Treat yourself to a night of music and magic, and help out in a good cause, too! You'll be helping send students to school. Please also help spread the word to your friends and family, and invite them to come as well!

Tickets are at Php 300.00 each. For tickets, please contact Tata Francisco at 0920-947-08-61, Gabi Francisco at 0920-947-08-35, or Nicole Bautista at 0916-341-33-66. You can also email us at teachertata@gmail.com, gabitwin@gmail.com, nikkobautista@gmail.com.

Or leave a comment here and coordinate with me; I'm the Nicole in that list. :D

Thursday, April 22, 2010

Corruption in the small things

A few weeks ago, I rode a taxi with my mom and my sister to East Avenue to fix my SSS ID application. We were planning to drop off Isis in UP first and then proceed to the SSS office, but Isis forgot her enrollment documents. So, they decided that it was best to drop me off first and then make a round trip to pick up the errant forms.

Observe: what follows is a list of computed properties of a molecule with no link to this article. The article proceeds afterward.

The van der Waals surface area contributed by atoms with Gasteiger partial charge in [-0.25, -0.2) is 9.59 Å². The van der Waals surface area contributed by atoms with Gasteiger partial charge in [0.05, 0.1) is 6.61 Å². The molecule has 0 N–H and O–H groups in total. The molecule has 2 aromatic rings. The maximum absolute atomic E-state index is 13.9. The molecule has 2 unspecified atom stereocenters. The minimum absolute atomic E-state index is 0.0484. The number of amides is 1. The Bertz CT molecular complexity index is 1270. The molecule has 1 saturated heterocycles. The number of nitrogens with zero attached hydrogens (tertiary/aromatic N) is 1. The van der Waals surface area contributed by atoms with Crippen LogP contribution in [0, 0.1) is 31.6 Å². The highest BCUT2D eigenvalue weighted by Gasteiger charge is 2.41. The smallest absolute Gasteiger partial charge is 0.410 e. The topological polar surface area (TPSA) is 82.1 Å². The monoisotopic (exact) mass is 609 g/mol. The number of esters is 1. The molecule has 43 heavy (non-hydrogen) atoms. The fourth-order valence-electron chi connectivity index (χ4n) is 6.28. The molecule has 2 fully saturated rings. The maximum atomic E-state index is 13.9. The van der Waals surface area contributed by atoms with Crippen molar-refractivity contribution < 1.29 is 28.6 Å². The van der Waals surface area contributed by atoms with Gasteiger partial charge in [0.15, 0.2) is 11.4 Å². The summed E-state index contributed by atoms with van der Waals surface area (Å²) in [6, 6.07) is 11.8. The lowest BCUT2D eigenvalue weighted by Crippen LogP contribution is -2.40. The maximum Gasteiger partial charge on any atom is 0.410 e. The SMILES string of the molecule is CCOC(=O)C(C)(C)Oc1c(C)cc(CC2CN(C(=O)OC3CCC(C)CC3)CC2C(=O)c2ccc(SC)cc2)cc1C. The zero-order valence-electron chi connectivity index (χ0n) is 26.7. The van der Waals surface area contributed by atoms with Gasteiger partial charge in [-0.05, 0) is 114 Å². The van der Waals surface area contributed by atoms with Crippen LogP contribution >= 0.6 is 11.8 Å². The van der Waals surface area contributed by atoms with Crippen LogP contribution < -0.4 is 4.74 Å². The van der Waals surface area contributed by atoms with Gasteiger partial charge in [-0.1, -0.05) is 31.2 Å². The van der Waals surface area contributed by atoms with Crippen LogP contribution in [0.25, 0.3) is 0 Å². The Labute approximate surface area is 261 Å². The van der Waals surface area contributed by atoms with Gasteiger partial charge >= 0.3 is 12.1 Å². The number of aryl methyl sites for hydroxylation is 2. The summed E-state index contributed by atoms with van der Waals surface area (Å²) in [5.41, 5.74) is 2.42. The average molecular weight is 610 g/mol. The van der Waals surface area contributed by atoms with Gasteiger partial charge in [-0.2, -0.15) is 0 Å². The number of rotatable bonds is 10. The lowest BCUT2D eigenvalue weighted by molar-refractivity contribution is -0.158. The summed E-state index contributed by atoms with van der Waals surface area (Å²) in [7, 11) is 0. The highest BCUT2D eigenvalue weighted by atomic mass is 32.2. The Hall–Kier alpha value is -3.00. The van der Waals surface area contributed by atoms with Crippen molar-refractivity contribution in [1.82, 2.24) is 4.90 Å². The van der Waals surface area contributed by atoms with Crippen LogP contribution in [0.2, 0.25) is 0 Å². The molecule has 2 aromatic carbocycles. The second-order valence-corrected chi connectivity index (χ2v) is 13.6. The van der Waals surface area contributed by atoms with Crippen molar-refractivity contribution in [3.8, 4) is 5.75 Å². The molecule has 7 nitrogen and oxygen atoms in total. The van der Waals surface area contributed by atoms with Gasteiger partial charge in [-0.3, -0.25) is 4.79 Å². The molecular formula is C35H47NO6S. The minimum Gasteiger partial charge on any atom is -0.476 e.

The taxi was a nice one--clean and new. The driver was pleasant... a little chatty for my taste, but he was courteous enough--he wasn't cursing the traffic or the heat or whatever else taxi drivers curse about.

On the windshield was a campaign sticker for one popular candidate running for president--the one people are lauding for having the guts to put an end to corruption because his mom and dad were not corrupt. And half the time the driver was telling us how much he wanted that candidate to win and that only one passenger expressed an opposing view about his choice for president.

"Dapat hindi corrupt (he should not be corrupt)," he was saying, adding that he's been campaigning for the man for free because he believes the man can end corruption. He also said that if someone is gonna get voted into the presidency, it should be because people really believe in him enough to campaign for him without incentives.

Very well.

My problem with this is what happened after I got off the cab. My mom told me that after I got off at East Avenue, the driver switched off his meter and drove them all the way back to Eastwood without the meter counting. He charged them a fat 200 pesos when they got home, and refused to take them back to UP because "Ayoko na pumunta doon (I don't want to drive back there)."